Holiday gatherings, mobility and SARS-CoV-2 transmission: results from 10 US states following Thanksgiving


Public health officials discouraged travel and non-household gatherings for Thanksgiving, but data suggests that travel increased over the holidays. The objective of this analysis was to assess associations between holiday gatherings and SARS-CoV-2 positivity in the weeks following Thanksgiving. Using an online survey, we sampled 7770 individuals across 10 US states from December 4–18, 2020, about 8–22 days post-Thanksgiving. Participants were asked about Thanksgiving, COVID-19 symptoms, and SARS-CoV-2 testing and positivity in the prior 2 weeks. Logistic regression was used to identify factors associated with SARS-CoV-2 positivity and COVID-19 symptoms in the weeks following Thanksgiving. An activity score measured the total number of non-essential activities an individual participated in the prior 2 weeks. The probability of community transmission was estimated using Markov Chain Monte Carlo (MCMC) methods. While 47.2% had Thanksgiving at home with household members, 26.9% had guests and 25.9% traveled. There was a statistically significant interaction between how people spent Thanksgiving, the frequency of activities, and SARS-CoV-2 test positivity in the prior 2 weeks (p < 0.05). Those who had guests for Thanksgiving or traveled were only more likely to test positive for SARS-CoV-2 if they also had high activity (e.g., participated in > one non-essential activity/day in the prior 2 weeks). Had individuals limited the number and frequency of activities post-Thanksgiving, cases in surveyed individuals would be reduced by > 50%. As travel continues to increase and the more contagious Delta variant starts to dominate transmission, it is critical to promote how to gather in a “low-risk” manner (e.g., minimize other non-essential activities) to mitigate the need for nationwide shelter-at-home orders.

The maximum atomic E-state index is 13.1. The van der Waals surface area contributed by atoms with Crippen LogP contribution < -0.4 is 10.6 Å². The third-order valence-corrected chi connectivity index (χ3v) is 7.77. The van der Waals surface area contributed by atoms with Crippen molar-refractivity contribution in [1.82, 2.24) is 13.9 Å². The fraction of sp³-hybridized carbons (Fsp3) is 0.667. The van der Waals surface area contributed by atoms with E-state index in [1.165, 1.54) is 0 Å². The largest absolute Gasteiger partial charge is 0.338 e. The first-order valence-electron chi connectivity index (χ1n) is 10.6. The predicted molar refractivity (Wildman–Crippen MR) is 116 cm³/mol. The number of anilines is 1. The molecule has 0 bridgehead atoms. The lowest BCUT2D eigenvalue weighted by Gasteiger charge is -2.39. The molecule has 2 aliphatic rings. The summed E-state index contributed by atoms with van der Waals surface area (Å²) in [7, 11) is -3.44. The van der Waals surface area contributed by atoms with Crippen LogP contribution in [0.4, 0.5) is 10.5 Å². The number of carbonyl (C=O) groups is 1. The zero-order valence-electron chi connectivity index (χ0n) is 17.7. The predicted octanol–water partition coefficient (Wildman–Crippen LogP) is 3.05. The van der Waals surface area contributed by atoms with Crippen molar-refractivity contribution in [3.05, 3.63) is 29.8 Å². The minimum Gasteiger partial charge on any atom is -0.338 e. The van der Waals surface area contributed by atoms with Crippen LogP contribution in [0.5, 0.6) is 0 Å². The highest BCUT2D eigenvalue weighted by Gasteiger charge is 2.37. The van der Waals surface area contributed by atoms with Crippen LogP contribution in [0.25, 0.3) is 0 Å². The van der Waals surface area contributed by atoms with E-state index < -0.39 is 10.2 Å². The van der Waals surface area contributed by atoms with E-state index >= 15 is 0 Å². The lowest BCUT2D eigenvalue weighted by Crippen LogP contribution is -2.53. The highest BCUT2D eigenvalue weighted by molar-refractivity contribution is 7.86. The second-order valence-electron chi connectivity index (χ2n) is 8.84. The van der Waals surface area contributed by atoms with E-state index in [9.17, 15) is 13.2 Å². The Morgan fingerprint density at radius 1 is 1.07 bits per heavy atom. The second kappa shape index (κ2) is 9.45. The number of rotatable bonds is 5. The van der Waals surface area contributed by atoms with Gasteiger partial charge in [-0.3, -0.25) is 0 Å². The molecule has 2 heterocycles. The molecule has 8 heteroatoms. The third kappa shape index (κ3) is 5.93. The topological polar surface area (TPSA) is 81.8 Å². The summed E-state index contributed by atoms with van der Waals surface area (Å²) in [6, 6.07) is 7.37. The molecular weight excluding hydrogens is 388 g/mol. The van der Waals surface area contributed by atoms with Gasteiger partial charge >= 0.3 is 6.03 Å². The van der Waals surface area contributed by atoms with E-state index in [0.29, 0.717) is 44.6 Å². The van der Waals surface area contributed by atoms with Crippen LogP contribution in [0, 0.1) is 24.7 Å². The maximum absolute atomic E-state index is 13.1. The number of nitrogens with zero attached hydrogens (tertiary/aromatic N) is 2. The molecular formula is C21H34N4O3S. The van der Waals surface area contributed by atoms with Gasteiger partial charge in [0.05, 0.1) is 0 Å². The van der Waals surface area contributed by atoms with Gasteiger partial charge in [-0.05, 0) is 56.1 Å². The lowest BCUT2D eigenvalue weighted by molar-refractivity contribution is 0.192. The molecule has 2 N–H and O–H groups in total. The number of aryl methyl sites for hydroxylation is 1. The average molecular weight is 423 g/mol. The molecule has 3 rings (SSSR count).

Nature Scientific Reports